I recently traveled to Washington, D.C. for an extended weekend after I realized that I was only a 45-minute flight away (well, theoretically, barring – oh, I don’t know, three hour delays at JFK) from our nation’s capital. As fortune would have it, one of my friends offered up his couch, and my traveler’s feet were itching to get away for a while. So I went ahead and booked the flight, requested a few days off from my job, and flew down, scarcely expecting much of anything except pretty white buildings and museums.
My last visit to the anomalous, politically murky region between Virginia and Maryland (did you know that D.C. residents do not get a vote for the Presidential elections?) had me at ten years old, barely mature enough to visit the museums without causing a racket. This time would hopefully be better; I was armed with a penchant for history and the ability to stay interested for longer than ten minutes.
Let’s start with the conclusion: Washington, D.C. – or, at least, the National Mall and the Tidal Basin – is a mandatory visit for any self-respecting United States citizen.
Not because of the museums, which – don’t get me wrong – are outstanding; it’s a pity I had limited time to explore (refer back to this incredibly bourgeois blog post to understand why), but I saw enough to know that I could spend an entire year in the National Mall and still have left sight unseen.
Nor was it because of the architecture, in which I mildly scratch the surface in appreciating; of course, the amazing Brutalist design of the Washington Metro is generally leaps and bounds ahead of the MTA back home, and the Library of Congress is one of the most beautiful building interiors I’ve set foot in; but those aren’t the reasons that I’m encouraging – nay, exhorting – every American to visit, even if for just a brief moment.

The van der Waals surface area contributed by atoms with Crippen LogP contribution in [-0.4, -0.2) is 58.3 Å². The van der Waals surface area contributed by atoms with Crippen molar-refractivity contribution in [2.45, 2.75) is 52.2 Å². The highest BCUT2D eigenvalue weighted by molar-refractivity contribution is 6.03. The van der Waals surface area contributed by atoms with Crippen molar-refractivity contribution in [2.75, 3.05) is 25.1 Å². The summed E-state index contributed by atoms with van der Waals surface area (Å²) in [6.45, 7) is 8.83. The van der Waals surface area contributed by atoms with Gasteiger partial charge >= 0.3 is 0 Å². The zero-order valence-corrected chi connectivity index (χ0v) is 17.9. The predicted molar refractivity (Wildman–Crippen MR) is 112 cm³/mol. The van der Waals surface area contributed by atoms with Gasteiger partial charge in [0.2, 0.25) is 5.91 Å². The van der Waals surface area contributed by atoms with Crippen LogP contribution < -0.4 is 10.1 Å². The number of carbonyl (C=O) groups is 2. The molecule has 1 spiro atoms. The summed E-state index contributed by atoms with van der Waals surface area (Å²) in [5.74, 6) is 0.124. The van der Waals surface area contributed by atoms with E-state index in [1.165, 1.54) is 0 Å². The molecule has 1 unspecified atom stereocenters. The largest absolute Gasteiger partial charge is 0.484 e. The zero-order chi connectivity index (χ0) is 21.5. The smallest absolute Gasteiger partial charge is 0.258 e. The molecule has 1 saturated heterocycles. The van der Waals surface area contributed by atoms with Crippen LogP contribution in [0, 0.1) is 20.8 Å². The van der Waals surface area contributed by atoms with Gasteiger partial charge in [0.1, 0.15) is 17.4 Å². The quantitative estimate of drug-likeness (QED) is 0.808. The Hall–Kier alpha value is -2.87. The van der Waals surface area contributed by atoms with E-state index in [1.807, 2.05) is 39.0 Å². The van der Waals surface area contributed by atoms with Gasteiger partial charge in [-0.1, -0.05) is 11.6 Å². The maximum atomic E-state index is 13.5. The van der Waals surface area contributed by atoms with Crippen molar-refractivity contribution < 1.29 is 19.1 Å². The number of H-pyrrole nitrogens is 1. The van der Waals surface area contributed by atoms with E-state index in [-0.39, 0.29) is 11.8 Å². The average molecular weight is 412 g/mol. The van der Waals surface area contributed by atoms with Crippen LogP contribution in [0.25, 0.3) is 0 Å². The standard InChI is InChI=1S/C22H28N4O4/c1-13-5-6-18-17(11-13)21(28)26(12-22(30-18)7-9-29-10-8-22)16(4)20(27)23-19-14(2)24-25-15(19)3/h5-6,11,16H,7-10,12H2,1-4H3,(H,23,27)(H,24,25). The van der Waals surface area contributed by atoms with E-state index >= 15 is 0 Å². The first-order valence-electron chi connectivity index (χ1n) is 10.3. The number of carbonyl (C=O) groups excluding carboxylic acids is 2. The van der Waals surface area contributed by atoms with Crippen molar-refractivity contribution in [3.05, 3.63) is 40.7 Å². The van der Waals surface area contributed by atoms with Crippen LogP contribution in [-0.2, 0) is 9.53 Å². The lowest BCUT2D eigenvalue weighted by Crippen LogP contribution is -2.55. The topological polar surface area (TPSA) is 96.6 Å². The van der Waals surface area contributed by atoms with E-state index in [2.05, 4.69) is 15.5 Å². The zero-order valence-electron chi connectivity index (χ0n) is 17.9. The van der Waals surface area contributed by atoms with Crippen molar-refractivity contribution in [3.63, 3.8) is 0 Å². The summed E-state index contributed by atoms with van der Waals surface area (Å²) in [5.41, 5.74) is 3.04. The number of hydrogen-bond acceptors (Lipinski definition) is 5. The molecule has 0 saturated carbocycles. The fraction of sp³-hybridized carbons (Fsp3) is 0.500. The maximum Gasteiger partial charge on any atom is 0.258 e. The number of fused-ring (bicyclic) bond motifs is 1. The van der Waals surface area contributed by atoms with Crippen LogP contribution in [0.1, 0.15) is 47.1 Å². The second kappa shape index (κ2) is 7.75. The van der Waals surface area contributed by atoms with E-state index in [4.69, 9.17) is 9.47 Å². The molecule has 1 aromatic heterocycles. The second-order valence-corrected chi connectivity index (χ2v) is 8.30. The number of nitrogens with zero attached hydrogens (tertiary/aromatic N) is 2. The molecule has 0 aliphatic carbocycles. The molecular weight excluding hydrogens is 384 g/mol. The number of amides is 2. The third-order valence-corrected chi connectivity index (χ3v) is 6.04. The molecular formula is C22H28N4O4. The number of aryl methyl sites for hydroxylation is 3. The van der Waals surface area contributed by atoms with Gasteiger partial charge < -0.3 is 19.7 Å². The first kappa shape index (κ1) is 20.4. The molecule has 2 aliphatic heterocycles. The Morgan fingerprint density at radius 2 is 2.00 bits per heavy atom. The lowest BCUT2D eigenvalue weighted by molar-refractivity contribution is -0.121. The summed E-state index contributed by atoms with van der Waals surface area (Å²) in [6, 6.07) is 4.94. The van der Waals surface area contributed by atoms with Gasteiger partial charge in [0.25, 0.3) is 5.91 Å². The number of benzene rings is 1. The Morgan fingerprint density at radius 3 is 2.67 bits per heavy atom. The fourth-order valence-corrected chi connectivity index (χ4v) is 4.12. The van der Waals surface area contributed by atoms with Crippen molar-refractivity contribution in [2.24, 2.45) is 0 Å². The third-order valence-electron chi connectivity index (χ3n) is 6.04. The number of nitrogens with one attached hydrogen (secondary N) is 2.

Americans, generally speaking, are fiercely proud of their nation. This pride manifests itself in many ways, and span the gamut from liberal to conservative opinions. (The arguments for both for and against the Mexican border wall are rooted in preserving our nation’s heritage… which is quite funny, from a certain perspective.)
However, much of this pride tends to manifest themselves in the abstract. We’re proud of our country because of our values, our culture, our global reach. None of that is easily identifiable; what exactly defines “American values”? How can we easily describe American projection of power, and why that’s so appealing to us?
I’m proud of my country, but I didn’t really grasp the significance of what that meant until I was standing in front of the Washington Monument, with the World War II memorial just behind it and the Lincoln Memorial barely visible in the distance.
Here, in a mile’s radius, lay a physical demonstration of just what our nation had accomplished together. We had thrown the yokes of monarchy and established a constitutional democracy; we bravely fought in the most destructive war of our time and emerged victorious; we set the slaves free and overcame our differences to stay together as one nation.
We are one nation, under God (some folks may take exception, and they’re not wrong – “under God” was never a part of the original Pledge of Allegiance), indivisible, with liberty and justice for all. And nowhere is that more apparent than in Washington, where marble monuments, dozens in number, stand testament to the great acts of courage and statesmanship performed by our predecessors.